Wednesday, March 31, 2010

#19 Food

Food, like the bicycle, is everywhere. But food is not the same in Japan, as many people know. Octopus tentacles cooked in dough (delicious). Pufferfish sashimi with a side of soy sauce and wasabi (also very good). Rotten ("fermented") soy beans (part of my breakfast every day). And if you've only had instant ramen, you are missing out on one of the tastiest (if also very unhealthy) comfort foods. For some reason, Japan has tested the limits of food, and though most countries have their oddities, Japanese people seem to be particularly adept at seeking out the most fascinating ways of eating.

More than this, though, it is the Japanese enjoyment of food that is striking. When I first started watching Japanese television, I was amazed by how many shows there were about food. Of course there are cooking shows, just like in the US, but talk shows invite their guests to sample a dish; game shows, even those that don't revolve around food like Ryori no Tetsujin (or Iron Chef) will include food in the game in some fashion. Travel shows must include local eateries, and often the eatery is more important than the program's destination; sometimes, it is the destination.

And every dish is relished. With the first bite it is "uma'!" or "oishii--honto ni oishii" (both mean "tasty", "delicious"). Faces contorted in the most sublime pleasure. Women titter and blush, while men sit back and let out sighs after each bite.

When I first saw this in the US on Japanese tv there, I thought it was all a show, acting; every one of the people making these comments was a performer of some kind. But then I had my first meal here, and I too was struck by how remarkably tasty it was. I've had mediocre food here before, of course, but I don't remember being shocked at how good something was in the US more than a couple of times, whereas here I have more than once been spirited away by even quite simple fare. I'm not quick to give out compliments, a fault I'm aware of; all the more fantastic, then, is the meal that shortcuts this cynicism and grants me the unwarranted pleasure of expressing the most profound and deeply felt gratitude for good food. It is healing.

I've been introduced to hundreds of dishes, ingredients and ways of cooking here, and it would be pretty dull to list them all, I guess. But I do want to cover at least a couple of themes.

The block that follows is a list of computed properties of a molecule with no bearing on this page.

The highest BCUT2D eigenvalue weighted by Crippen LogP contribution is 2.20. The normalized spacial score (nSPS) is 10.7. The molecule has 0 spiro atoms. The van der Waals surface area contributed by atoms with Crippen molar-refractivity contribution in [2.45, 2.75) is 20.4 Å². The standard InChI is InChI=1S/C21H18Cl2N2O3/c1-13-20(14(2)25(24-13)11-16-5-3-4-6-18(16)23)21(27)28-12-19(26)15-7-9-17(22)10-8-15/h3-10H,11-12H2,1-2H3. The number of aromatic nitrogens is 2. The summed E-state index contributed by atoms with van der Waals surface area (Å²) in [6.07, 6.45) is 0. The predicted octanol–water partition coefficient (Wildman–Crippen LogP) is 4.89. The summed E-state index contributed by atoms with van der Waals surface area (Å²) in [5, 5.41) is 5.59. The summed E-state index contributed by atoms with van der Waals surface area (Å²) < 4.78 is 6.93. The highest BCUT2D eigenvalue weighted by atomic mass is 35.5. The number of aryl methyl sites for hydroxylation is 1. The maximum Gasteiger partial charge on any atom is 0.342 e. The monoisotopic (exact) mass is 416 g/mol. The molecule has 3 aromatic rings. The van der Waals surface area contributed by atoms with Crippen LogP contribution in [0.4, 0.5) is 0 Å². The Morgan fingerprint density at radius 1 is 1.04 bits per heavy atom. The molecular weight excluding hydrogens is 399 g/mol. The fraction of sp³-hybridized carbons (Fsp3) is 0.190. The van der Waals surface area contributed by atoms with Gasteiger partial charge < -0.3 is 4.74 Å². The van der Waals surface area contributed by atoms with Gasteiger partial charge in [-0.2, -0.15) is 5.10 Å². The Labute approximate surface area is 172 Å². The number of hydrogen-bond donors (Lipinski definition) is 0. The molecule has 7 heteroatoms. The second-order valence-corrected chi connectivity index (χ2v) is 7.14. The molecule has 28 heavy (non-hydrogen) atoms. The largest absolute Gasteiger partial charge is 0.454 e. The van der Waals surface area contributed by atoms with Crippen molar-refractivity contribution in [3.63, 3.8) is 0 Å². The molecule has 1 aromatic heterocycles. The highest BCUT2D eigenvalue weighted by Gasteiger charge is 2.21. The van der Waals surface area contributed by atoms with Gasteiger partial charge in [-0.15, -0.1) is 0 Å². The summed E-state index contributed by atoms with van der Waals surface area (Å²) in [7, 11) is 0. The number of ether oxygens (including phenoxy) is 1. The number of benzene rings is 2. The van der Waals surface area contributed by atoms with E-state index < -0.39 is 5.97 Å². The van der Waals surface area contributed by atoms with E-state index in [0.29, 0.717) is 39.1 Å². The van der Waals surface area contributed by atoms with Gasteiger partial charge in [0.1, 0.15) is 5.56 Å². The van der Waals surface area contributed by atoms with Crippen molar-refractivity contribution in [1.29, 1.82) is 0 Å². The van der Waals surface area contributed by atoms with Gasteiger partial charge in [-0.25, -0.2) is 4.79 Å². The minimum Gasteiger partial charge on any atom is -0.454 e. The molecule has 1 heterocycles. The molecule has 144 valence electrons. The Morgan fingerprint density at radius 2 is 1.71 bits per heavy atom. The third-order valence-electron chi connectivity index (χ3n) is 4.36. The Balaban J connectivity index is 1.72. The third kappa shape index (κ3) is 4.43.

First is ramen. Like I said, if you have only had instant ramen, well, you haven't had ramen at all. Real ramen is just as bad, maybe worse for you, but if you only eat it once in a while, it satisfies like nothing else, in my opinion. There are thousands of variations, but usually there's a chicken stock or pork bone base, wheat noodles, chopped green onions, a mushroom of some kind, and a piece of pork. I'm generally vegetarian these days, but ramen is something I still get cravings for. See the movie Tampopo if you haven't yet, then go to Japan to eat the real thing. Tampopo restaurant in San Francisco's Japan town is pretty good, but not as sublime.

Next is tofu. I know, boring, right? Whatever. The problem with tofu in the US is that it is hard as rubber and couldn't soak up other ingredients if you fired at it with a shot gun. After searching for the hard stuff for about a month here, I got into momen, the slightly firm version. Cooked right, momen is fantastic by itself, but with shiitake mushrooms, a good dashi, maybe some oyster sauce, it is fantastic. And silken tofu, the really soft stuff, is very delicate and perfect with rice and bamboo shoots. Then there's atsuage, fried slabs of the rubbery stuff (you can also get silken tofu atsu age, which makes a nice, tender teriyaki steak). This is the one time I like the rubbery stuff: it's easy to make a taco/burrito filling chopped up and seasoned with some cayenne and cumin.

The next is yuba: I'm not sure how many people are familiar with it, but it is exquisite. I think they sell dried yuba in the US, but the fresh stuff is fantastic. Soy milk is cooked until a film develops; the film is skimmed and served hot, with soy sauce or some other seasoning, or as a wrapping for sushi. The texture is sort of like grilled mozzarella, but the flavor is more subtle.